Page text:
It may also seem that doing nothing must be harmless. Like ‘not smoking’ is harmless. Sitting is apparently harmless, but it is not – and for many reasons it is actually very bad for you. Sitting causes your muscles to adapt to your sitting position resulting in some muscles shortening to the point of pain (especially lower back) while others become long and weak. This muscle imbalance results in poor posture, restricted range of movement, and impacts on normal function. Sitting also turns off your body’s activation patterns and also diminishes your proprioception. This means your body will lose its ability to move properly, and also lose stability and balance. Sitting also limits your circulation which has been discovered to induce a temporary state of glucose toxicity (diabetes) in office workers.
Lack of movement causes a survival response – your body interprets lack of movement as ‘there is no need to move because there is no food.’ Therefore it acts to eliminate all unnecessary cells so that it doesn’t have to feed them. This includes muscle cells, blood vessel cells, nerve cells and brain cells. Atrophication is a deliberate and rapid process of the body, sometimes referred to as negative adaptation.
In respect of dementia, this negative adaptation process causes your brain to shrink. This is simply because the brain cells that are required to govern movement die and aren’t replaced. If lack of movement and atrophication continue over decades the muscles shrink and get soft, and that includes your brain.
Most of your brain is made of ‘white matter’. White matter incorporates the hypothalamus and includes critical functions such as the endocrine system. Your body’s autonomic processes are governed here, and so is movement. Researchers are observing a distinct correlation between movement (exercise) and improvements in white matter density, brain function and mental health. Yes, your brain can grow new cells (neurons) and will do so in response to movement. Movement is as natural to being human as breathing. Not moving is not natural. This lack of movement that is so normal in our society is causing unnatural rates of disease, and the less we move, the sicker we get. Thus the rise in dementia.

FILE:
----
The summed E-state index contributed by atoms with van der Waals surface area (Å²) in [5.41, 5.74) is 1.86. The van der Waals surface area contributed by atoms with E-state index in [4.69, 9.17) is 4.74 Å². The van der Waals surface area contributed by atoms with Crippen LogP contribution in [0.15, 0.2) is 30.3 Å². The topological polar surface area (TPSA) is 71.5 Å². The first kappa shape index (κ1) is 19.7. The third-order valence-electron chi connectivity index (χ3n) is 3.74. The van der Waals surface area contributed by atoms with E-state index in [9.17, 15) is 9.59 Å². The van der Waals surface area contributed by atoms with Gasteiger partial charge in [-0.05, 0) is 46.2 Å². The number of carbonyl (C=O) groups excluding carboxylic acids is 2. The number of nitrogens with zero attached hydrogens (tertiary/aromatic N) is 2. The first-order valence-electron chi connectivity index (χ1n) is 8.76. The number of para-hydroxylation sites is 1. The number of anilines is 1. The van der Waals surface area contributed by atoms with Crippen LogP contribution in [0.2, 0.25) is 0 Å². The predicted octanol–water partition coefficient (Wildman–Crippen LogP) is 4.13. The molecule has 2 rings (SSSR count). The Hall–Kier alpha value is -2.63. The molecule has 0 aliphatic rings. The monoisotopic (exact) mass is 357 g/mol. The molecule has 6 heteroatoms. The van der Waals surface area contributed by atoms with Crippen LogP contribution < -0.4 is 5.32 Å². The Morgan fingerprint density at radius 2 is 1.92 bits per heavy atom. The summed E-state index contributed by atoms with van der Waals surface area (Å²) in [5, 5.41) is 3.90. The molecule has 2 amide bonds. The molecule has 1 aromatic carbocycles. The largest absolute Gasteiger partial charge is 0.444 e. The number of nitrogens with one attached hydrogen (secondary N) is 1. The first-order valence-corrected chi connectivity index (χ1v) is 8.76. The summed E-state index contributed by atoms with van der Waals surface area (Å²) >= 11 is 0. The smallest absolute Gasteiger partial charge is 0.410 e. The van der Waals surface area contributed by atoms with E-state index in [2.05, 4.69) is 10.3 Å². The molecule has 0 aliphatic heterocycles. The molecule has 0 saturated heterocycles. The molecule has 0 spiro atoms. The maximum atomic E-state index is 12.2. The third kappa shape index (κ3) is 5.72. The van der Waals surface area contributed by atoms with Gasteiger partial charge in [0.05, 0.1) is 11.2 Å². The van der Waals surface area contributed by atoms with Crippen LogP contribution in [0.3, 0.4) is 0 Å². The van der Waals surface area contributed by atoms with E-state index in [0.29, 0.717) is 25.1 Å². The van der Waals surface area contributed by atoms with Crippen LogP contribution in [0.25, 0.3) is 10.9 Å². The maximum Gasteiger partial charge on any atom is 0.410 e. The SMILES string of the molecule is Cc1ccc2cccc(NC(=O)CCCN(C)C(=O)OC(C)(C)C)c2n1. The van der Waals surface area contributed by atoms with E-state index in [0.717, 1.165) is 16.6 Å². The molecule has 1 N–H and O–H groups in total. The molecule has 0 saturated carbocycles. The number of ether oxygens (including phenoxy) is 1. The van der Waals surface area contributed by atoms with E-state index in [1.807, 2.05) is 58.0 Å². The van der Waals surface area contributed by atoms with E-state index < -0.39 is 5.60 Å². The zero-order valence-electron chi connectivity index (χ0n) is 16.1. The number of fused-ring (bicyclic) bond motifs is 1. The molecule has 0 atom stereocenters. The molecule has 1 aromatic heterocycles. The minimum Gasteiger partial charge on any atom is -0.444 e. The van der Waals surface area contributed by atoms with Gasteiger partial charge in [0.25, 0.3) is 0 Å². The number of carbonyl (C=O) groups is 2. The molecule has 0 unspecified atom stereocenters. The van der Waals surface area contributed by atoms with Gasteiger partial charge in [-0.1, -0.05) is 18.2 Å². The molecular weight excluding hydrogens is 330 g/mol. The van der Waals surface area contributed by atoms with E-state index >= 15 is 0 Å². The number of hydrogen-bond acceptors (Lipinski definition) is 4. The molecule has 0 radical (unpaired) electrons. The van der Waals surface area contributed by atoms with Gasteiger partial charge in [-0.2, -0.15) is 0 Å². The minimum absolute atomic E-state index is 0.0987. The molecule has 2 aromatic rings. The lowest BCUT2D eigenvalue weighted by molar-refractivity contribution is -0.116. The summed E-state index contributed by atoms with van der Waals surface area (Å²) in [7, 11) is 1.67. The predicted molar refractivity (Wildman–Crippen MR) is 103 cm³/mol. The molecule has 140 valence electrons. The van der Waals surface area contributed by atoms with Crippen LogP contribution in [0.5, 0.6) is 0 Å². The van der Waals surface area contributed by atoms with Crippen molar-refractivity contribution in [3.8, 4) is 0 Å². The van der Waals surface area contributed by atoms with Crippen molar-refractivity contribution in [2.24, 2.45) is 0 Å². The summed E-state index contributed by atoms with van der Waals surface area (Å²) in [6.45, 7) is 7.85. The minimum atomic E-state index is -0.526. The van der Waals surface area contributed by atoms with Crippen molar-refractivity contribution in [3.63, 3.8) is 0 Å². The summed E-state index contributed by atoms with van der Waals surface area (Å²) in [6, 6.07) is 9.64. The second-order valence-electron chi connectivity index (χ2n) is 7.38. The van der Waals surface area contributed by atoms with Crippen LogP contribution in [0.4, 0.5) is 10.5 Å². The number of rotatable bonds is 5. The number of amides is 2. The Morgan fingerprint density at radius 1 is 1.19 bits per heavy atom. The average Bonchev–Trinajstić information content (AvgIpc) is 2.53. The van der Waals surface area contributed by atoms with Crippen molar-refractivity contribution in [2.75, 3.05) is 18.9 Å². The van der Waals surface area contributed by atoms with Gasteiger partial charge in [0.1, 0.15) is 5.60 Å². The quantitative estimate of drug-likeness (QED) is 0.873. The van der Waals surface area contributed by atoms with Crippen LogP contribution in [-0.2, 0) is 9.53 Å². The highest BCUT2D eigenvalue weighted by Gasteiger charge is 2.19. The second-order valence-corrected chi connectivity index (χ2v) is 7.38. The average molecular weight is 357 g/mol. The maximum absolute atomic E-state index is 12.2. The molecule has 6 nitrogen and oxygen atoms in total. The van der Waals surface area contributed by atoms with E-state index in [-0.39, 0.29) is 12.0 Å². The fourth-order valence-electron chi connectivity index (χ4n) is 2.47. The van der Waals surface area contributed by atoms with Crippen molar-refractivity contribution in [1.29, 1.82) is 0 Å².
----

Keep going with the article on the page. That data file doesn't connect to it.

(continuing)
Stimulating the brain with movement is relevant for every age group. It is a proactive way of ensuring dementia, or some other chronic disease, is not your fate. It is also a great way to maintain both brain function and mental health. Exercise has noted value in improving mood, and dealing with depression. In children, exercise improves academic performance. The bottom line is that exercise stimulates the brain and the result is that it functions better.
No matter how hard you try, there is no escaping the recommendations to eat whole foods, mostly plants, and do exercise. So why is it not happening?? Has society reached a point where it is prepared to sacrifice future wellbeing for an exhausted, stressed out or careless present? Good nutrition and exercise will improve your quality of life right now, and for the rest of your life.
Other posts on this blog that will help you with this one: